A gap in the unemployment rates between men and women in Illinois began to grow in April and continued to increase throughout the summer. In September, the unemployment rate for Illinois women was 8.6%, compared with 7.7% for men.
Between layoffs and women leaving work for caregiving, the effect on the economy is significant, said Misty Heggeness, the economist who wrote the Minneapolis Fed report.
“When we have a subset of the population that isn’t fully engaged at their maximum potential in the formal labor market, we’re basically giving up a proportion of our GDP and economic growth,” Heggeness said.
Erin Killingsworth-Walker, right, with husband Timothy Walker Jr. and their daughter Taylor, 5, at home in Olympia Fields on Oct. 5, 2020.
Employers stand to lose as well, particularly those companies seeking to diversify their management ranks and create advancement opportunities, said Maria Doughty, president and CEO of the Chicago Network, an organization of Chicago professional female leaders.
“We’re going see a huge shift in the number of women in the line of succession for C-suite roles step out because of the COVID,” said Doughty. “If women at the mid-management level step away, they won’t be considered for higher-level positions, and we already have a problem with a lack of women in C-suite positions in our country.”
The coronavirus’ child care crisis is hitting mothers at all income levels.
Alicia Atkinson, a mom of three who left her job as a 911 dispatch trainer in August after losing her child care, worries about the challenges she’ll face when she tries to get back into the workforce after the pandemic.
“There’s always the stigma of hiring people who have been out of the workforce,” said Atkinson, 39, of Hoffman Estates. “There are some times I feel really angry because this wasn’t the plan.”
Atkinson says she and her wife, Laurin Atkinson, made the decision for Alicia to step back based on the best interest of their kids. The couple was bothered by the inconsistency of preschool shutdowns and reopenings, which had a negative impact on their 4-year-old twin daughters and 3-year-old son, Alicia said.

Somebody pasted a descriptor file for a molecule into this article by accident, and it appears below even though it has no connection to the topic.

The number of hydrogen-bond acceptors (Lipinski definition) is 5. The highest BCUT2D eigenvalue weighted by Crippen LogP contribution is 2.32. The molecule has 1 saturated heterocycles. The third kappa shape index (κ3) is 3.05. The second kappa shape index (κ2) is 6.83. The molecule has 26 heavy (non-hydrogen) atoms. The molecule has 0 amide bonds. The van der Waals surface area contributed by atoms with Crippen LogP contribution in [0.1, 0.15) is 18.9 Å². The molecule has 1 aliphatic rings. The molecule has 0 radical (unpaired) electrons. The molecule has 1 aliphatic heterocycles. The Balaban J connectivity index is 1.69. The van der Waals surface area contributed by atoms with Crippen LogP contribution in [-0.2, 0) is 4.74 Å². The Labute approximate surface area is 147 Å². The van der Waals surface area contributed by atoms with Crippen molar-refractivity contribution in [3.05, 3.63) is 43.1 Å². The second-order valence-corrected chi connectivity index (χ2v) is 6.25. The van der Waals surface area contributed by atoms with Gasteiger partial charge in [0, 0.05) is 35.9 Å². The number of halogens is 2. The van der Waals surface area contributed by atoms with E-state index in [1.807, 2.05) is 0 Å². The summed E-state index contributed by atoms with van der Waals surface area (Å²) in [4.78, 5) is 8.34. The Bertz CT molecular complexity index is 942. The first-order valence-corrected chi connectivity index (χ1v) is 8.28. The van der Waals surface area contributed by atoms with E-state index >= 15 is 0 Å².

When deciding which spouse’s career takes precedence, many parents perform a straightforward calculus: The person earning the most, or with the best career prospects, keeps working, Alon said. For most heterosexual couples, the husband outearns the wife.
The disparity is sometimes the result of gender inequities baked into the system, according to Pam Cohen, president of WerkLabs, the analytics division of the Chicago-based Mom Project, which connects women and employers through its digital marketplace.
“It’s kind of a Catch-22,” Cohen said. “The one who has the more powerful role to begin with is likely going to get the default of, well, we need to bow to my job, rather than yours. And so it’s one of these self-fulfilling prophecies, and it’s a bad cycle.”
Experts are calling on businesses and policymakers to help women through the pandemic by implementing flexible schedules, providing paid leaves of absence and changing performance criteria to account for changes created by the pandemic, like adjusting delivery dates on projects.
Employers that are embracing flexible schedules for workers are one silver lining of the health crisis, according to Krivkovich, who says the practice will largely endure in some form after the pandemic.
Erin Killingsworth-Walker, mom of 5-year-old Taylor, said flexible scheduling and being able to work from her Olympia Fields home, along with help from her mother, has been key in allowing her to keep her human resources job at Relativity, a Chicago-based software company.
“Everyone is playing a role to make this possible right now. If we lose any of those pieces — the company support, the family support, then it will all go by the wayside,” she said.
Researchers see another bright spot emerging. In about 10% of American families, men are becoming the main child care provider because of the pandemic, according to Alon, who says these families, though a small contingent, could accelerate a shift in traditional gender roles.
When Tiffany and Troy Castleberry sat down to decide who would step back to care for their 5-year-old when schools closed in the spring, the couple decided it would be Troy, 46, who gave up his nursing job while Tiffany continued working as a nursing director at the University of Illinois Hospital and pursuing her doctoral degree in nurse practice.
While it didn’t come to that — Tiffany’s sister was able to help during the day — the couple decided Troy will become the primary child care provider in the home should anything change.
“I’m a very involved person, whether in our community, on professional boards, and other things I serve on. To come out of the workforce and be home would cost me a great deal emotionally,” Tiffany Castleberry said. “I’m not a stay-at-home mom. I wouldn’t like that.”
(c)2020 Chicago Tribune
Distributed by Tribune Content Agency, LLC